It may be surprising to receive a free licensing agreement from an attorney but we think it is so important that we had to do it. Let’s start with a hypothetical scenario.
A Story About Latte Art
Janet recently opened a local coffee shop, called “The Grind,”. She then hires you as a photographer to shoot the new store and the unique Latte Art that has been drawing customers throughout the area. The photos will be used strictly for the Grind’s website. You complete the shoot, invoice Janet and are paid for the work. Six months pass. You are reading Wired magazine and see an article on a new coffee machine called “CoffeeArt”, which creates cool foam patterns automatically. On the product packaging, you see your unmistakable photographs from The Grind, with their telltale signature Latte Foam Art. You call Janet immediately.
Janet says, “Yeah, pretty cool right? That company was started by a friend of mine and I gave him those pictures for the product packaging.” You tell her she had no right to do that but she says that she bought the photos so they are hers to do with what she wants. You then contact CoffeeArt and tell them they are using your photos without permission and ask them to pay you for the use of the photos. CoffeeArt asks you to contact their attorney.
Scenarios like this are all too common. Janet and CoffeeArt are not maliciously infringing your work; the misuse purely occurred due to a misunderstanding as to what rights Janet was entitled to when she hired you. To avoid scenarios like this, it is important that you communicate to your client exactly what rights they are receiving. The appropriate vehicle for this is through a licensing agreement.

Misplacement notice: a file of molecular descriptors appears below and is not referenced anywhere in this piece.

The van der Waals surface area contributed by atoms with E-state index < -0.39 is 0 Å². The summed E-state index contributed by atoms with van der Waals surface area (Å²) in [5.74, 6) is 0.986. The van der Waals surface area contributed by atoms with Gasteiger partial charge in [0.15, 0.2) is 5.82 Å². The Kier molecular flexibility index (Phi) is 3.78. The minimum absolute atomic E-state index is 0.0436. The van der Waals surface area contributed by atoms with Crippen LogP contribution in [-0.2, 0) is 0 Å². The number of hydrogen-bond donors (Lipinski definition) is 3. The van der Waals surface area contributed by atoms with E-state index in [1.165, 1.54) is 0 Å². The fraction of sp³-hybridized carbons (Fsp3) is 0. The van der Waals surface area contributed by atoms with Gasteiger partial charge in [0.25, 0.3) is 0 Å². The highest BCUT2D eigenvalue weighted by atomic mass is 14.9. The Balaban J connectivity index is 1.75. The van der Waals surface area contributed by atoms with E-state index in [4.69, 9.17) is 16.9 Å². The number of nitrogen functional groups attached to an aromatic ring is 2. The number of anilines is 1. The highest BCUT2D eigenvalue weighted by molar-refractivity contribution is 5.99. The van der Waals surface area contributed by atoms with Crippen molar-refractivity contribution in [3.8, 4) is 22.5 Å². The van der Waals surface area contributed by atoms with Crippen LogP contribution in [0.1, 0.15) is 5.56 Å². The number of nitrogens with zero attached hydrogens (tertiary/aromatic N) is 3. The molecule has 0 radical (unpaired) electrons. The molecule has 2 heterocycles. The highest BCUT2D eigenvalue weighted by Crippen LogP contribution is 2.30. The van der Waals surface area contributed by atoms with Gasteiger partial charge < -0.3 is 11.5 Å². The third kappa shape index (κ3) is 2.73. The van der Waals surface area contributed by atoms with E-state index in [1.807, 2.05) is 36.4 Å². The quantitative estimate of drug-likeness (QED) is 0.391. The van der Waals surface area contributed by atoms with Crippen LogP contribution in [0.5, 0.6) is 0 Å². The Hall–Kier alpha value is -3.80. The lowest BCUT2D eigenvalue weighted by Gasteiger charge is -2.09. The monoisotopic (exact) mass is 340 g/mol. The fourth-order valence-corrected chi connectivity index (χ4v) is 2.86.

What exactly is a licensing agreement?
As the copyright holder, you are provided exclusive rights in your work as per the Copyright Act. Those rights include the right to make copies, distribute, publicly display, and make derivatives of your work. Those rights are solely yours and cannot be taken away. However, those rights can be transferred to another entity; whether in total or just a few of the rights, for a limited time or for life. With a license, you are not “selling a work” as such. What you are doing is selling permission to use that work in a certain way for a certain length of time. We have created a sample agreement for your use, which you can download below.
As you can see, the licensing agreement sample is long and full of legalese, all necessary for your protection but not necessarily helpful in ensuring that your Client understands the terms. To make sure that your client understands the terms, we recommend adding a summary to your invoice so you can be sure you are both in agreement as to what is expected. Also, while the agreement may have standard terms like cancellation requirements, other terms may be different for each of your projects. For example, as a photographer, you may want to limit your photographs to web-only or as a musician, you may want your jingle only used for a particular commercial and only for 1 year, at which time, the client must pay a renewal fee if they wish to continue using it. Variable terms are better added to the invoice rather than within the agreement so it can be the same for each client. Also, it will be helpful to review each element the agreement as well as the variable terms with the client. At the very least, should you find yourself in a lawsuit with the client, the agreement will be an important evidentiary item. Some people may think that such extensive legal documents and discussions are overkill or a just a hassle; those people generally recant that thought the day they find themselves in a litigation.
A licensing agreement should be a basic part of your photography or other art-related business. While it may seem like extra work, in the long run, it will save you time and money.